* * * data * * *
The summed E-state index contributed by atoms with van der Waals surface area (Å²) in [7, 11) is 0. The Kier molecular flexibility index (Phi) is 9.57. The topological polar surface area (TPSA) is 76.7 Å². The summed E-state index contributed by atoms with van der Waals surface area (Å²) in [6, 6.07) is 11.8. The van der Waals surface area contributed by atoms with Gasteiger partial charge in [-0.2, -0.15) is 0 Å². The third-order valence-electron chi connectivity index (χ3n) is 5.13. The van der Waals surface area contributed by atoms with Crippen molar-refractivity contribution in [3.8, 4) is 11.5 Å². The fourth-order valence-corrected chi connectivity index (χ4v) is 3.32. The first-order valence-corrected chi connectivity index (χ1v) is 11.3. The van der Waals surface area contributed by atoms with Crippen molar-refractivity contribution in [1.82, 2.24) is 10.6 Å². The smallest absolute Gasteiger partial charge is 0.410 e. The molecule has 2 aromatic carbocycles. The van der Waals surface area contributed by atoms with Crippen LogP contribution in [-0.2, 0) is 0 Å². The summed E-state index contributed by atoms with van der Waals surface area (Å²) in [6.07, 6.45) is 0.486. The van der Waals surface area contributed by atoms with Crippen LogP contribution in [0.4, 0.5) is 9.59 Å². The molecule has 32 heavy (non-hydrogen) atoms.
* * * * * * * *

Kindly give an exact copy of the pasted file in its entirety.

The summed E-state index contributed by atoms with van der Waals surface area (Å²) in [7, 11) is 0. The Kier molecular flexibility index (Phi) is 9.57. The topological polar surface area (TPSA) is 76.7 Å². The summed E-state index contributed by atoms with van der Waals surface area (Å²) in [6, 6.07) is 11.8. The van der Waals surface area contributed by atoms with Gasteiger partial charge in [-0.2, -0.15) is 0 Å². The third-order valence-electron chi connectivity index (χ3n) is 5.13. The van der Waals surface area contributed by atoms with Crippen molar-refractivity contribution in [3.8, 4) is 11.5 Å². The fourth-order valence-corrected chi connectivity index (χ4v) is 3.32. The first-order valence-corrected chi connectivity index (χ1v) is 11.3. The van der Waals surface area contributed by atoms with Crippen molar-refractivity contribution in [1.82, 2.24) is 10.6 Å². The smallest absolute Gasteiger partial charge is 0.410 e. The molecule has 2 aromatic carbocycles. The van der Waals surface area contributed by atoms with Crippen LogP contribution in [-0.2, 0) is 0 Å². The summed E-state index contributed by atoms with van der Waals surface area (Å²) in [6.07, 6.45) is 0.486. The van der Waals surface area contributed by atoms with Crippen LogP contribution in [0.4, 0.5) is 9.59 Å². The molecule has 32 heavy (non-hydrogen) atoms.